The question becomes whether because your team is fabricating them and providing them to another team does that make it ‘off the shelf’
In this case… off YOUR shelf. Of course the rules say that they are not because the are not “COMMERCIAL”

The blue box for this section gives this example:

EXAMPLE 2: A Team obtains openly available blueprints of a drive module commonly available from Wheels-R-Us Inc. and has local machine shop “We-MakeIt, Inc.” manufacture a copy of the part for them. The produced part is NOT a COTS item, because it is not commonly carried as part of the standard stock of We-Make-It, Inc.

So this means that anything you fabricate is specifically NOT COTS.

The issue is who’s withholding does it come out of?

If you intend to use it on your robot, it is, of course, part of your withholding. If it is used by another team, it is THEIR withholding.

Given that teams freely exchange a number of parts at any given event this presents an issue when it comes to the rules.

For example, Team A has some aluminum tubing stock in their pit. Another team needs a piece. Team A cuts it to the correct length and gives it to them. When the exchange is made, was it COTS or not?
I believe that in this situation, since it was fabricated in the pit of COTS materials (Stock tubing) that it would not count against your withholding.

Example, Team A has some transmissions that they have assembled/modified at home and are in TEAM A’s withholding amount. Team B needs one. They freely give it to them. Now, if Team B already had brought in 30 lbs of withholding should they be able to use this? I would hope that they could but within the rules they may not. They already brought in their with holding and this is clearly NOT COTS having been modified by Team A (who is not a Commercial Entity)

I know that this is not the type of thing that is ever looked at but it does open up issues.

I agree that at some point the rules committee needs to address this.
I would hope that anything brought in by any team could be considered legal for any team to use (as long as it does not put their team out of compliance with other robot regulations)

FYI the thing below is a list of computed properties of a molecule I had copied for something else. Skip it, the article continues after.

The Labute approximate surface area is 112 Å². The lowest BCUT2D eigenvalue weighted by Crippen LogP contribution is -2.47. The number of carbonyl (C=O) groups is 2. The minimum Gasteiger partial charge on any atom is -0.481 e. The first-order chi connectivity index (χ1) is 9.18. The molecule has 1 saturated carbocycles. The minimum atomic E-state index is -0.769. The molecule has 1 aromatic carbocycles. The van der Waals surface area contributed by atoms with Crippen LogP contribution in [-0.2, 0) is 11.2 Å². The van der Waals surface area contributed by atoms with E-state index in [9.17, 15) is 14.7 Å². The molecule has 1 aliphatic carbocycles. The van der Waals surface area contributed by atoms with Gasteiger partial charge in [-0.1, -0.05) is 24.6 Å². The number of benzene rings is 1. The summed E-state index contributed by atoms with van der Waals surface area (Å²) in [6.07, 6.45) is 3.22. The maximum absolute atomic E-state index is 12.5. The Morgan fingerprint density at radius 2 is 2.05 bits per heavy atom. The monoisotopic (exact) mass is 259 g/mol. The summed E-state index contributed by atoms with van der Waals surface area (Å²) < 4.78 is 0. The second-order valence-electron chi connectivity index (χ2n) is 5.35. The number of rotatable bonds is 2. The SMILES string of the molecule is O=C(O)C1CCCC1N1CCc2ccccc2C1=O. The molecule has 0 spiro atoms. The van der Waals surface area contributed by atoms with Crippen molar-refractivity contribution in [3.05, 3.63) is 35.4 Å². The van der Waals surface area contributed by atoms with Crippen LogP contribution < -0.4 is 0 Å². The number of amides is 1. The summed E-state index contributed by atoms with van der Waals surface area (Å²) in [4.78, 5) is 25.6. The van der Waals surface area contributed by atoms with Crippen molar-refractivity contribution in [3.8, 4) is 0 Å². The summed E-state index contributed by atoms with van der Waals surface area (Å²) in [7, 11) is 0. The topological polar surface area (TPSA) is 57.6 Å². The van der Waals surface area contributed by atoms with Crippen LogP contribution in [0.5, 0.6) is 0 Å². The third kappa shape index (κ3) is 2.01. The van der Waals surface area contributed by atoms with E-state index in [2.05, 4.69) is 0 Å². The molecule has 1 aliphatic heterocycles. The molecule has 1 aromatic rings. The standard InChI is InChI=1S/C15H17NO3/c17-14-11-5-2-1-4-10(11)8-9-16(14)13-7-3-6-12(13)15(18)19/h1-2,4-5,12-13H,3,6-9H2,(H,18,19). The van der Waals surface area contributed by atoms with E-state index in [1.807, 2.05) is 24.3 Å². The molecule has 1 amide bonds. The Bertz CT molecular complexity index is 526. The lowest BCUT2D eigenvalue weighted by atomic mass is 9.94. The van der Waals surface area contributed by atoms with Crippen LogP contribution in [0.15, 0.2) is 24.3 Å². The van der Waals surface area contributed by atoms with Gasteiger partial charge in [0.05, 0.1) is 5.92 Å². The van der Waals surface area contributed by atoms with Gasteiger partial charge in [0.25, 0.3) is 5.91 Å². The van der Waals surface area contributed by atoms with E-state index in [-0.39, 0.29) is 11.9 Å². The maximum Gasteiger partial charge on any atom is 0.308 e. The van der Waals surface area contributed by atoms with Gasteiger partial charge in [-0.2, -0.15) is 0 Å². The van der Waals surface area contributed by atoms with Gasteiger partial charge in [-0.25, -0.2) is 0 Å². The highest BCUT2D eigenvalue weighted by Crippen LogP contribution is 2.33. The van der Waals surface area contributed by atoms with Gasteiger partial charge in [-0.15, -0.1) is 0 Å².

I do think that it is a little dangerous to allow things that are functional COTS equivalents and simply say that that is OK.

Some type of rule that allows teams to bring in fabricated materials for other teams to use would be a good one.

I will give an example from our team (and I am sure many other teams)

For many years (prior to this one) our team has brought 3/4" plywood already cut into 5" widths to events for other teams to use to fabricate bumpers. We never attempted to put this in a plastic bag. We just had it available for anyone to use that needed it to make or remake bumpers. By rule this material should have been included in the using team’s with holding (at least during the years that the bumpers needed to be bagged)

We thought we were just being good neighbors and trying to help.

Until this thread I never really thought about this as not being within the rules.

I think that this sort of thing should be encouraged and that the rule should reflect the desire of teams to help in these ways.

I applaud your idea of making these in your shop and having them ready for other teams to use to make repairs to their robots. It is an excellent idea.
It shows the true spirit of gracious professionalism.

Actually, providing fabricated items produced prior to the event and given at the event to another team isn’t allowed, as I read the rules. Check out the first paragraph of R17 (emphasis mine):

At an Event, Teams may have access to a static set of FABRICATED ITEMS, not bagged per R14, known as the WITHHOLDING ALLOWANCE, that shall not exceed 30 lbs. to be used to repair and/or upgrade their ROBOT. The WITHHOLDING ALLOWANCE may only be brought into the Venue when the Team initially loads in at the Event. Items made at an Event do not count towards this weight limit.

I’m sure that throttling GP was not the intent, but that’s how the rule is written.